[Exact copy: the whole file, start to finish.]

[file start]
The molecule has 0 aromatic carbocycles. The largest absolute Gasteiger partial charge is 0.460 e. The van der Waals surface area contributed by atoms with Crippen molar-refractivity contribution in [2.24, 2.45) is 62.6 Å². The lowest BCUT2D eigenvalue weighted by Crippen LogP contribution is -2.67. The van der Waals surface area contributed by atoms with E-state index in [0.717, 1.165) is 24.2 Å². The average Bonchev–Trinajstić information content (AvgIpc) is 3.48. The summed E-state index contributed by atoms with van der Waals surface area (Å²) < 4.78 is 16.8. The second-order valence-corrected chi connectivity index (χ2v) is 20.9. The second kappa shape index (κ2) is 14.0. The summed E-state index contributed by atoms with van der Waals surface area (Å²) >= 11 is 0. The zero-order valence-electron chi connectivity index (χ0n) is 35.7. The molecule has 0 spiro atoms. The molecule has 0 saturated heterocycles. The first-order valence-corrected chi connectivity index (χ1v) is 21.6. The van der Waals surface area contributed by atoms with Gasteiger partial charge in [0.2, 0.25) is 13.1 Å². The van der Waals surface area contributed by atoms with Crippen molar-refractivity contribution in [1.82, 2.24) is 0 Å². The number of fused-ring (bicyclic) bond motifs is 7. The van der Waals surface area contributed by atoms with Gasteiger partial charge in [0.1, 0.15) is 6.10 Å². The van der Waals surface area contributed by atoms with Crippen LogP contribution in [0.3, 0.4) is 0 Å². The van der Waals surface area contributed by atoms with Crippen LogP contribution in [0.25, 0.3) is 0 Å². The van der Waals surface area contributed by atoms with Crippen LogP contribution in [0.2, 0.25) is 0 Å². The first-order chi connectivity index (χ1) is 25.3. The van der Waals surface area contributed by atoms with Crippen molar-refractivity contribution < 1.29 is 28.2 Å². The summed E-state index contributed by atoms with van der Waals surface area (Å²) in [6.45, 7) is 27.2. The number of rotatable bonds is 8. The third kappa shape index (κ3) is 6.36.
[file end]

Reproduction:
The molecule has 0 aromatic carbocycles. The largest absolute Gasteiger partial charge is 0.460 e. The van der Waals surface area contributed by atoms with Crippen molar-refractivity contribution in [2.24, 2.45) is 62.6 Å². The lowest BCUT2D eigenvalue weighted by Crippen LogP contribution is -2.67. The van der Waals surface area contributed by atoms with E-state index in [0.717, 1.165) is 24.2 Å². The average Bonchev–Trinajstić information content (AvgIpc) is 3.48. The summed E-state index contributed by atoms with van der Waals surface area (Å²) < 4.78 is 16.8. The second-order valence-corrected chi connectivity index (χ2v) is 20.9. The second kappa shape index (κ2) is 14.0. The summed E-state index contributed by atoms with van der Waals surface area (Å²) >= 11 is 0. The zero-order valence-electron chi connectivity index (χ0n) is 35.7. The molecule has 0 spiro atoms. The molecule has 0 saturated heterocycles. The first-order valence-corrected chi connectivity index (χ1v) is 21.6. The van der Waals surface area contributed by atoms with Gasteiger partial charge in [0.2, 0.25) is 13.1 Å². The van der Waals surface area contributed by atoms with Crippen molar-refractivity contribution in [1.82, 2.24) is 0 Å². The number of fused-ring (bicyclic) bond motifs is 7. The van der Waals surface area contributed by atoms with Gasteiger partial charge in [0.1, 0.15) is 6.10 Å². The van der Waals surface area contributed by atoms with Crippen LogP contribution in [0.3, 0.4) is 0 Å². The van der Waals surface area contributed by atoms with Crippen LogP contribution in [0.25, 0.3) is 0 Å². The van der Waals surface area contributed by atoms with Crippen LogP contribution in [0.2, 0.25) is 0 Å². The first-order chi connectivity index (χ1) is 25.3. The van der Waals surface area contributed by atoms with Crippen molar-refractivity contribution < 1.29 is 28.2 Å². The summed E-state index contributed by atoms with van der Waals surface area (Å²) in [6.45, 7) is 27.2. The number of rotatable bonds is 8. The third kappa shape index (κ3) is 6.36.